At its annual meeting next week, members of the Oral History Association will vote on a set of General Principles for Oral History and Best Practices for Oral History.
The most striking feature of the new guidelines is that they avoid the confusing format of the existing Evaluation Guidelines, which pose dozens of questions without offering the proper answers or explaining whether answers might vary by project. Instead, the new guidelines present clear, declarative statements about how best to conduct oral history.
A more substantive change concerns harm. The existing guidelines state that "interviewers should guard against possible exploitation of interviewees and be sensitive to the ways in which their interviews might be used," and they suggest that interviewers must endeavor "to prevent any exploitation of or harm to interviewees." While the new guidelines offer many specific protections to narrators, they eliminate this vague language of exploitation and harm. And they caution that interviewers cannot guarantee control over the interpretation and presentation of interviews.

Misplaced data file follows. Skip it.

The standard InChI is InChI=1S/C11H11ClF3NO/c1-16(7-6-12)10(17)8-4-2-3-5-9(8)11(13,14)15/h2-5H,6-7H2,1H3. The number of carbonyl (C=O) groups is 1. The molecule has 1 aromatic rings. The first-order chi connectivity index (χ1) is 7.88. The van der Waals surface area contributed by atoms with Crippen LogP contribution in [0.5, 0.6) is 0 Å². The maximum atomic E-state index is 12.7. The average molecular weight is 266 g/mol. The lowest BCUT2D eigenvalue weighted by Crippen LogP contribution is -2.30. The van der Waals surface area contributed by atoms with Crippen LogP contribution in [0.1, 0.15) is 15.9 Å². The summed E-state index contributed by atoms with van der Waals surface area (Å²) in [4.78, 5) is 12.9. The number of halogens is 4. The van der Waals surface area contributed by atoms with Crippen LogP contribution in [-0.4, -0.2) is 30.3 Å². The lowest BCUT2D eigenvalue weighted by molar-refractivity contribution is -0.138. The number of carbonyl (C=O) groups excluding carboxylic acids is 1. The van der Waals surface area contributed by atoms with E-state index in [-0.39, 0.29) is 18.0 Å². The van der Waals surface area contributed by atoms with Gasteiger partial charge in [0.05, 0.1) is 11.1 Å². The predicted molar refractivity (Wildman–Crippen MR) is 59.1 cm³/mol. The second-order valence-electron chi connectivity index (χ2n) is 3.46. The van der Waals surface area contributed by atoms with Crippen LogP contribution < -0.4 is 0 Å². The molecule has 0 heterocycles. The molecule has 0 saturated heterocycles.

More generally, while the guidelines reflect historians' concerns with informed consent, they show the irrelevance to historical research of the biomedical concerns of risk/benefit analysis and equitable selection of subjects. There is more to research ethics than what is contained in the Belmont Report.